How AI, ML, and Big Data Analytics Fit Into a Non-Tech CompanyDiscover the difference between AI, ML, and BDA as well as discover how each of these three technologies fit into a non-tech business.
August 20, 2020 | Emerging Technology
In 2019, artificial intelligence and big analytics were two of the most important and fastest-growing technologies. However, this upward trajectory wasn’t isolated to 2019 and has been the trend for half a decade. This advancement and the resulting proliferation also means that AI, ML, and big analytics have found their way to consumer applications in every industry. But how do these technologies fit into your company?
Despite being closely associated with each other (and often used together), It is important to establish that these three topics are not synonyms. They serve different purposes and can be used independently of each other. In this article, we’ll clearly differentiate between AI, ML, and big analytics and also take a brief look at how each of these three technologies fit into the existing workflows of a non-tech business.
What is artificial intelligence?
Contrary to countless Hollywood portrayals, artificial intelligence is not a sentient robot (not yet anyway). For now, artificial intelligence is a way to remove the human element from a wide range of business processes and services. Now because the technology has been in the market for a while now, it has had time to develop and become accessible to more industries. As a result, some implementation of AI can be found nearly everywhere.
For instance, AI is being used with disease mapping, manufacturing robots, conversational bots (we see this one a lot), and social media monitoring tools that help alert us to inappropriate content. In fact, Most services that we benefit from nowadays are powered by AI. A simple Google search is powered by AI on the backend. Did you use your credit card at the grocery store this past week? Then there was some AI powering the validation of your card, as well as monitoring your account for fraud. Today we see AI as a way for us to leverage computer intelligence as a substitute for human intelligence.
How is machine learning different from AI?
Machine learning is a subset, an extension, of artificial intelligence. In a nutshell, machine learning is the process of programming a computer to analyze new datasets and modify its behaviour based on its analysis - without any human interference.
Here is an example to help you understand: typically, a programmer will write code that tells a computer what to do, usually it is a code that evaluates, at the lowest level, to true or false, a 1 or a 0. When you develop an ML model, you are writing code that will change dynamically in response to the data it is being fed. Through the training of the model and the testing of it for accuracy, you can come up with some pretty fascinating applications! Just remember - the quality of the insights you receive from your model is only as good as the training that you provide the model.
The beauty of machine learning is that it is able to use many different data types, as well as structured and unstructured data. By using Google Cloud's AI platform, anyone can get started creating a new ML model. Google already has some built-in algorithms that you can use to test against your input data. Google AI platform helps you create your model, deploy it, and get predictions based on your model.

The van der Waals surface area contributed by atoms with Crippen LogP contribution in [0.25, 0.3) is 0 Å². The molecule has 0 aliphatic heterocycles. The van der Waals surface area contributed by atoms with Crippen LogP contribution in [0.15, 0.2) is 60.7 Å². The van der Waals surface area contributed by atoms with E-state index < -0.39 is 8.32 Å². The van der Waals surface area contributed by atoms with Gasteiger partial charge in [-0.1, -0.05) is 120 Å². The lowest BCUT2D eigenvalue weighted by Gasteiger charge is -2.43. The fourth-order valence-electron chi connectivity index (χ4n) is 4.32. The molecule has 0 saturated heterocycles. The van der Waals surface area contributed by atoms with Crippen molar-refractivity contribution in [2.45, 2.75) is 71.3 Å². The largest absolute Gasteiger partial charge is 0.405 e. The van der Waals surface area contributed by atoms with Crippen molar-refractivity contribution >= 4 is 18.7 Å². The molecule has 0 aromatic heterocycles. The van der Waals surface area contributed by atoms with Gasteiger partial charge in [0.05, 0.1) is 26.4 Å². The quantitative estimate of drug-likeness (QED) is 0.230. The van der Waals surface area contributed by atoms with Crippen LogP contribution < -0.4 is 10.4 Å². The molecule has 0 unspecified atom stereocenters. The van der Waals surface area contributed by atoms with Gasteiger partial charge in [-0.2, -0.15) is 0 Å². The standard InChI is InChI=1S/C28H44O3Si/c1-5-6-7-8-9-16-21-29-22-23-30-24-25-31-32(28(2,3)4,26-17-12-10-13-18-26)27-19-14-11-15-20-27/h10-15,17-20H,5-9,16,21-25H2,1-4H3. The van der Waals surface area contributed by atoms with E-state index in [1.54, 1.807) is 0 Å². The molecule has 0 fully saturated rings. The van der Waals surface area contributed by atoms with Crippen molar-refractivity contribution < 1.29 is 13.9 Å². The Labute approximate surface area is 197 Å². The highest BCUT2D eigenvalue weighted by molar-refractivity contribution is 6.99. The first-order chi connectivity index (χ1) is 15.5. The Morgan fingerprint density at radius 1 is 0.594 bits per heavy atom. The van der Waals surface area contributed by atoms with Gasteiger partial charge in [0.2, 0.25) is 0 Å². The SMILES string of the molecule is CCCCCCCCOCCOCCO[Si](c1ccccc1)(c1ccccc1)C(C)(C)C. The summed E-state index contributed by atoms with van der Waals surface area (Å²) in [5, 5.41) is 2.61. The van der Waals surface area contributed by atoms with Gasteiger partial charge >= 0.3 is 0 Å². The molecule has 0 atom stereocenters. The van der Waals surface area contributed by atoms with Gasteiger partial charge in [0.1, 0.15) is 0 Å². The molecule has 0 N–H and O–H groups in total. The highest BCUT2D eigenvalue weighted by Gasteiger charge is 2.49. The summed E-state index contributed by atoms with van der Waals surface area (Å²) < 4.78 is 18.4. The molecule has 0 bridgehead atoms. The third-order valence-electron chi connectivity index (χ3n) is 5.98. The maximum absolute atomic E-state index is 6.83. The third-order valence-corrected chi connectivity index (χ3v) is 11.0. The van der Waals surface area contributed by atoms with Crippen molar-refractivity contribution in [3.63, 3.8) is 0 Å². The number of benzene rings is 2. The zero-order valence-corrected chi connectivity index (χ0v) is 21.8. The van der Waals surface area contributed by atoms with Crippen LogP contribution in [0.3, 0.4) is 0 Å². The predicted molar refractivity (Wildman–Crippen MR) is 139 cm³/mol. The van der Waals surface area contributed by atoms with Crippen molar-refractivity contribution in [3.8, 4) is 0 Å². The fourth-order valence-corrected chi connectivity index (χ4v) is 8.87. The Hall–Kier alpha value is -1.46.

Machine learning is also growing fast! 95 percent of North America has already adopted uses for machine learning (and $28 billion dollars already invested worldwide). So investing in machine learning will likely lead to a powerful and long-lasting competitive advantage.
How Big Data Analytics fits into the bigger picture?
Oftentimes, AI and ML are used in tandem, especially in the realm of Big Data Analytics. These two technologies are changing the way we analyze data. AI helps us answer the questions that may be asked after a large amount of data has been parsed and analyzed. It can help us see critical data points that help companies make their business decisions, ultimately driving processes to a more streamlined workflow. In fact, more than 60% of businesses that plan to adopt machine learning in their analytics process have noted that it has helped with their decision making.
By using tools such as Google's BigQuery, which has a machine learning component, you are able to leverage computation at a massive scale to handle enormous inputs of data (and with Google Cloud's recent announcement of BigQuery Omni, this tool is now multi-cloud friendly). Tools like BigQuery help data analysts to derive insights from data. By developing machine learning models that program themselves dynamically in response to the data that is being fed to them, the process of data analytics has become less cumbersome and more robust.
Artificial intelligence, machine learning, and big analytics are key components of a modern data-driven company and while you might feel that these technologies aren’t an ideal for a non-tech organization, it’s important to remember that these technologies also represent the near future. And that when things like automation, AI customer service, big analytics powered marketing become the norm, the early adopters will be at the forefront of a new digital era.
If you’re interested in learning more about your organization can harness these emerging technologies, reach out below to set up a free strategic consultation with our certified cloud experts.